By Richard Bilbao
Orlando Business Journal

If you like the political debates on TV now, it will only get better in 2018 when the next Orange County mayoral race comes around.

That’s because one of the hottest topics that mayoral candidates will face will be something the region’s tourism industry will be hungry to hear their stance on: the future of the tourist development tax and its usage.

“That tax will be one of the key issues of the 2018 mayoral campaign,” said Angel de la Portilla, president of Central Florida Strategies Inc. and a government consultant. “The next mayor of Orange County will serve from 2019 to 2026 when most of the debt is paid on the Orange County Convention Center, and be faced with the power to control that [now-unencumbered] tourist development tax.”

He said that tax could be hundreds of millions of dollars in a few short years after the county’s debts get paid, and it will become a target funding source for many projects and organizations looking to tap into it.

“Here’s the thing, in 10 years there’s going to be a huge money problem in town — there’s going to be so much money [the county] won’t know how to spend it. The big question will be: How do you use tourist development tax wisely to provide a return on investment to enhance our tourism and our economy? That is going to be one of the major stories of the mayoral race in 2018,” he said.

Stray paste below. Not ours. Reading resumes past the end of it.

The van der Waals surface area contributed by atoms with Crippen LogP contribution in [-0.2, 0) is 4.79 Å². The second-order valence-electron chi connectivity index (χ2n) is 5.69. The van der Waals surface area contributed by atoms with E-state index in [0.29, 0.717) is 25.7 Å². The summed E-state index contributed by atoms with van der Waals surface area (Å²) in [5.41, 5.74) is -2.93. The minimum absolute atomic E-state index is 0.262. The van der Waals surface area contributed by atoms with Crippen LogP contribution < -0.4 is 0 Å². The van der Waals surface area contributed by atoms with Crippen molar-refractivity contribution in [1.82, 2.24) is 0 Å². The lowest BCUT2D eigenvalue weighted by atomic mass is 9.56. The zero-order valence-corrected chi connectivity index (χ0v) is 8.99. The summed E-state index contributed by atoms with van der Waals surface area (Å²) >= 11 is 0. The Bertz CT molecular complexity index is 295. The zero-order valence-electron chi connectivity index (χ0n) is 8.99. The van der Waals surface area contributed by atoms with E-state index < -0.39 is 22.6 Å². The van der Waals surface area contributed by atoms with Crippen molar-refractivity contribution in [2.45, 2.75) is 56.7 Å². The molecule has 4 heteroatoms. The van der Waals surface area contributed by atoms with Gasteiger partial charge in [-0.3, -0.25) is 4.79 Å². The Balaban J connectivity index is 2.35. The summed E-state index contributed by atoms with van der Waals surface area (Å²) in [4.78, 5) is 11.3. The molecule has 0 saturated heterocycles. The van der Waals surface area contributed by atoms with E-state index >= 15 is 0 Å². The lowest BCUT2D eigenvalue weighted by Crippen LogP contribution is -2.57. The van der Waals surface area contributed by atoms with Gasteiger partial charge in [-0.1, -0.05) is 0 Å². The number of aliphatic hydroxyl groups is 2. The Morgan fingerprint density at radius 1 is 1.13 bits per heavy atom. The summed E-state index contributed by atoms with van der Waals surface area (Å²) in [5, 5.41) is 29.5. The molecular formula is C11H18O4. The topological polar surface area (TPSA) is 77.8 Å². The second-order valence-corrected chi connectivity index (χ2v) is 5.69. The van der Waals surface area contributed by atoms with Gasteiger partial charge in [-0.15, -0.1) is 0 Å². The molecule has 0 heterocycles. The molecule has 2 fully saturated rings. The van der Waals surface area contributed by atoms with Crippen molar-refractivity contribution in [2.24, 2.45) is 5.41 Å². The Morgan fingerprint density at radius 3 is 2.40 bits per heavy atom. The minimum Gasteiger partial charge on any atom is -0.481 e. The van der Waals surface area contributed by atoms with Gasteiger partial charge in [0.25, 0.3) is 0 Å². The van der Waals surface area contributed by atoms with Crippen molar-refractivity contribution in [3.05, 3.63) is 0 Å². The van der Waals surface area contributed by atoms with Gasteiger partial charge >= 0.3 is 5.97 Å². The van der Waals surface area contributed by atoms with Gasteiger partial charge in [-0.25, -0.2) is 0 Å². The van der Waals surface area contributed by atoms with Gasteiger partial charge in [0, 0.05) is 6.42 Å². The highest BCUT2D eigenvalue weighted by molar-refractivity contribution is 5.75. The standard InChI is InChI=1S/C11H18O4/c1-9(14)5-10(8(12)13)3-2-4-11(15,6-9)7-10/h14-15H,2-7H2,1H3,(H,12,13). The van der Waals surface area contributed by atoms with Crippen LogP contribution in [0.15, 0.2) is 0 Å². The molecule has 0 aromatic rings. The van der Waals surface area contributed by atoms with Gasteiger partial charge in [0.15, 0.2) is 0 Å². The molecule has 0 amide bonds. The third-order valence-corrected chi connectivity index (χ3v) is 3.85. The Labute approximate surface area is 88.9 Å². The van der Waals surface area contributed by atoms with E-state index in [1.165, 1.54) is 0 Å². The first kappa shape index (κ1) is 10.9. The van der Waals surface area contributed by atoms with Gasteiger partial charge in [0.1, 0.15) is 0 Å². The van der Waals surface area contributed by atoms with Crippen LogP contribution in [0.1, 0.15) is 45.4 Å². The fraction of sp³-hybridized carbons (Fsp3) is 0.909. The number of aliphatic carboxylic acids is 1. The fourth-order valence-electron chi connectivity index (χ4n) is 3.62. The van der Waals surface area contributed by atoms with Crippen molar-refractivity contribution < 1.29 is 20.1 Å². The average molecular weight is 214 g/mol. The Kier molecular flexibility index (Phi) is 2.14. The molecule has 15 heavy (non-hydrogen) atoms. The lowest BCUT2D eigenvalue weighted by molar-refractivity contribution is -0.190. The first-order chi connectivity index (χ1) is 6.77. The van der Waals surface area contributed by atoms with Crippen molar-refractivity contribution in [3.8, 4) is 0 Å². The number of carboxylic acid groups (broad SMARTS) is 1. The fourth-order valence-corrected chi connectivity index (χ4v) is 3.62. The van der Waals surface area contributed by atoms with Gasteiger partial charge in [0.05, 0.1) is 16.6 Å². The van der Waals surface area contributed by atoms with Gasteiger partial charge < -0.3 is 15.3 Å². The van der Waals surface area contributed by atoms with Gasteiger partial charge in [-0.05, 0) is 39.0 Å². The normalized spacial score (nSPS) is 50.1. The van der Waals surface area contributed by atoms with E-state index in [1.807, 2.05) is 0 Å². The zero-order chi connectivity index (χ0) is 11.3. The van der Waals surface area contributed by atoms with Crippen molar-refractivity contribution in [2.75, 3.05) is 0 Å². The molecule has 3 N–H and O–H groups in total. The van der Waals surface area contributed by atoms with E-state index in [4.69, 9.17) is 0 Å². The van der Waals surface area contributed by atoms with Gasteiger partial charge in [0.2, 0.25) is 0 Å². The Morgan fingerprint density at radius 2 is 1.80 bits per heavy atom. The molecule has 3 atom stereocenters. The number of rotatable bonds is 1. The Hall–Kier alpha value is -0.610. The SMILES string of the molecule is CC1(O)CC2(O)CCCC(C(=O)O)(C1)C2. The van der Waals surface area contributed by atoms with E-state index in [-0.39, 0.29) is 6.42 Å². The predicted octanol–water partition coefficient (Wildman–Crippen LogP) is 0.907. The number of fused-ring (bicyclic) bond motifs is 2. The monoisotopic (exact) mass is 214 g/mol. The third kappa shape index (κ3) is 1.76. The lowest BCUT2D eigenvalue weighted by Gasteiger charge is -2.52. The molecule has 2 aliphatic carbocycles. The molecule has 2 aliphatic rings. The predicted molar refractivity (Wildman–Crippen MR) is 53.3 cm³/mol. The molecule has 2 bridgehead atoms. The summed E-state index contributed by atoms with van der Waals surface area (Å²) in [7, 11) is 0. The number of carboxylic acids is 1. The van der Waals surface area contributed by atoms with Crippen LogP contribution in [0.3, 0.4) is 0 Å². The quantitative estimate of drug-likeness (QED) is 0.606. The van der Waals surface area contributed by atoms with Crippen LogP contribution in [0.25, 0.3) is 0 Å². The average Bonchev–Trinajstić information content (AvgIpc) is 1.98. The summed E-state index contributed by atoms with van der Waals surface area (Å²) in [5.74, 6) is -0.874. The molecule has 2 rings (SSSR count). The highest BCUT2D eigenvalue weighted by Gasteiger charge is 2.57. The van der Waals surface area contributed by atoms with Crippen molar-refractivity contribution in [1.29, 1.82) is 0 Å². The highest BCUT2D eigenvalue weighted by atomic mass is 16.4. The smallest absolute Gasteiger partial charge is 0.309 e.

The tourist development tax is already being targeted to help fund several groups — the latest coming from a Central Florida Hotel & Lodging Association proposal. The hotel organization’s proposal details a plan to provide funding for Visit Orlando, the Orange County Convention Center, the Orlando Citrus Bowl, the Dr. Phillips Center for the Performing Arts and more.

However, Orange County Mayor Teresa Jacobs, in a letter to county commissioners on April 6, suggested county leaders wait to see the results of an ongoing process to add an amendment to the county charter that would implement a new application and evaluation process for any requests for tourist development taxes. The amendment is expected to be on the November ballot and, if approved by voters, would go into effect on Jan. 1.

If approved by voters, the proposal would require projects to clearly state how much business impact they will create, so it can help Orange County leaders make better calls on how to spend resort tax dollars.

But the real action will begin years from now when Orange County has a better idea of how much resort taxes are expected to free up, as long as there are no new commitments made that use the funds.

Source: Orlando Business Journal
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